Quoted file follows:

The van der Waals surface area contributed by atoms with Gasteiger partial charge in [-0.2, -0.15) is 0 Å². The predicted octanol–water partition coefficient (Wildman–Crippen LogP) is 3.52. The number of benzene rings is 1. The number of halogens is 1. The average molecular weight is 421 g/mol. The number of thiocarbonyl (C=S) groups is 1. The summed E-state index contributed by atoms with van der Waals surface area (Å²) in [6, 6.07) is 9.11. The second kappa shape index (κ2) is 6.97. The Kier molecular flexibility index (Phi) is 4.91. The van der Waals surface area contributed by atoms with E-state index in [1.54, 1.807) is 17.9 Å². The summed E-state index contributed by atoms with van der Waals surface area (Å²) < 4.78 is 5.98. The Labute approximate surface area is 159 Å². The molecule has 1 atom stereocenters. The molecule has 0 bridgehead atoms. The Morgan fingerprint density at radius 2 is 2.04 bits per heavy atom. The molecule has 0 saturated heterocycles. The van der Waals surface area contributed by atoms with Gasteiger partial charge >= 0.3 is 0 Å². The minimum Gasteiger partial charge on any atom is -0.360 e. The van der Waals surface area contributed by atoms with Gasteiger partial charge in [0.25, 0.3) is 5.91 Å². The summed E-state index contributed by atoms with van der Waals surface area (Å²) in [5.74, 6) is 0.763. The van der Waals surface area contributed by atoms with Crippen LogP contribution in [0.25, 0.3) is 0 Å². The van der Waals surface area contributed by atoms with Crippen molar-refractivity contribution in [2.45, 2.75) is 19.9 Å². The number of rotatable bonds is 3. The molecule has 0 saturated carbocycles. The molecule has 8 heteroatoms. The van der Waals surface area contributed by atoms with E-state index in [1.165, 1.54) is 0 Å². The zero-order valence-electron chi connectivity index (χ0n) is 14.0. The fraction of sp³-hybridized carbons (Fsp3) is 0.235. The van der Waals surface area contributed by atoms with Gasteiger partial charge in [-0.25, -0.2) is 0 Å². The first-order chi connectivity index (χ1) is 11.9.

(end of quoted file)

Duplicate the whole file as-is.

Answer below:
The van der Waals surface area contributed by atoms with Gasteiger partial charge in [-0.2, -0.15) is 0 Å². The predicted octanol–water partition coefficient (Wildman–Crippen LogP) is 3.52. The number of benzene rings is 1. The number of halogens is 1. The average molecular weight is 421 g/mol. The number of thiocarbonyl (C=S) groups is 1. The summed E-state index contributed by atoms with van der Waals surface area (Å²) in [6, 6.07) is 9.11. The second kappa shape index (κ2) is 6.97. The Kier molecular flexibility index (Phi) is 4.91. The van der Waals surface area contributed by atoms with E-state index in [1.54, 1.807) is 17.9 Å². The summed E-state index contributed by atoms with van der Waals surface area (Å²) < 4.78 is 5.98. The Labute approximate surface area is 159 Å². The molecule has 1 atom stereocenters. The molecule has 0 bridgehead atoms. The Morgan fingerprint density at radius 2 is 2.04 bits per heavy atom. The molecule has 0 saturated heterocycles. The van der Waals surface area contributed by atoms with Gasteiger partial charge >= 0.3 is 0 Å². The minimum Gasteiger partial charge on any atom is -0.360 e. The van der Waals surface area contributed by atoms with Gasteiger partial charge in [0.25, 0.3) is 5.91 Å². The summed E-state index contributed by atoms with van der Waals surface area (Å²) in [5.74, 6) is 0.763. The van der Waals surface area contributed by atoms with Crippen LogP contribution in [0.25, 0.3) is 0 Å². The van der Waals surface area contributed by atoms with Crippen molar-refractivity contribution in [2.45, 2.75) is 19.9 Å². The number of rotatable bonds is 3. The molecule has 0 saturated carbocycles. The molecule has 8 heteroatoms. The van der Waals surface area contributed by atoms with E-state index in [1.165, 1.54) is 0 Å². The zero-order valence-electron chi connectivity index (χ0n) is 14.0. The fraction of sp³-hybridized carbons (Fsp3) is 0.235. The van der Waals surface area contributed by atoms with Gasteiger partial charge in [-0.25, -0.2) is 0 Å². The first-order chi connectivity index (χ1) is 11.9.